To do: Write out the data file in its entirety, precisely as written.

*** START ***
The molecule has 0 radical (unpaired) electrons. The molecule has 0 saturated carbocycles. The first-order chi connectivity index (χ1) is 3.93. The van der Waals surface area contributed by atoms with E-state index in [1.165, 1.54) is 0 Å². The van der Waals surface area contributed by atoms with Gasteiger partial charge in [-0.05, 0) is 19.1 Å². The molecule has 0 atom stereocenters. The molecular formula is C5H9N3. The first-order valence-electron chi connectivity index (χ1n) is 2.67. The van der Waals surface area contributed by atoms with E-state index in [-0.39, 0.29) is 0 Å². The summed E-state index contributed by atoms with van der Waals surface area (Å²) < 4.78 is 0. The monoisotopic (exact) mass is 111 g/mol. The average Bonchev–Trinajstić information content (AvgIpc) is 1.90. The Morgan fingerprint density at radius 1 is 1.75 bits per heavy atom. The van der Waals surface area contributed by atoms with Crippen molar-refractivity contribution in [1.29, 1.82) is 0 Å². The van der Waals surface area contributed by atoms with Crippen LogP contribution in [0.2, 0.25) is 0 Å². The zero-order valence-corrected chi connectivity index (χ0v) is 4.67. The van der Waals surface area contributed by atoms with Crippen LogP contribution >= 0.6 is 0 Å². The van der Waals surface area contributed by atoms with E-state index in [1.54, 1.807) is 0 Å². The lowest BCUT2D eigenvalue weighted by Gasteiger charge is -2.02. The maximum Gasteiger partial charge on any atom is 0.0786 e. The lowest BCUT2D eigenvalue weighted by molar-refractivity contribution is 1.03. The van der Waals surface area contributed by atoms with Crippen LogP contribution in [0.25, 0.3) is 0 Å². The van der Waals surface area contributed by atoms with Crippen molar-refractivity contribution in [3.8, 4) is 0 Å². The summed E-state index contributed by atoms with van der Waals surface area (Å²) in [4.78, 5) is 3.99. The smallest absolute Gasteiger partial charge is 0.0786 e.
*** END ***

The molecule has 0 radical (unpaired) electrons. The molecule has 0 saturated carbocycles. The first-order chi connectivity index (χ1) is 3.93. The van der Waals surface area contributed by atoms with E-state index in [1.165, 1.54) is 0 Å². The van der Waals surface area contributed by atoms with Gasteiger partial charge in [-0.05, 0) is 19.1 Å². The molecule has 0 atom stereocenters. The molecular formula is C5H9N3. The first-order valence-electron chi connectivity index (χ1n) is 2.67. The van der Waals surface area contributed by atoms with E-state index in [-0.39, 0.29) is 0 Å². The summed E-state index contributed by atoms with van der Waals surface area (Å²) < 4.78 is 0. The monoisotopic (exact) mass is 111 g/mol. The average Bonchev–Trinajstić information content (AvgIpc) is 1.90. The Morgan fingerprint density at radius 1 is 1.75 bits per heavy atom. The van der Waals surface area contributed by atoms with Crippen molar-refractivity contribution in [1.29, 1.82) is 0 Å². The van der Waals surface area contributed by atoms with Crippen LogP contribution in [0.2, 0.25) is 0 Å². The zero-order valence-corrected chi connectivity index (χ0v) is 4.67. The van der Waals surface area contributed by atoms with Crippen LogP contribution >= 0.6 is 0 Å². The van der Waals surface area contributed by atoms with E-state index in [1.54, 1.807) is 0 Å². The lowest BCUT2D eigenvalue weighted by Gasteiger charge is -2.02. The maximum Gasteiger partial charge on any atom is 0.0786 e. The lowest BCUT2D eigenvalue weighted by molar-refractivity contribution is 1.03. The van der Waals surface area contributed by atoms with Crippen LogP contribution in [0.25, 0.3) is 0 Å². The van der Waals surface area contributed by atoms with Crippen molar-refractivity contribution in [3.8, 4) is 0 Å². The summed E-state index contributed by atoms with van der Waals surface area (Å²) in [4.78, 5) is 3.99. The smallest absolute Gasteiger partial charge is 0.0786 e.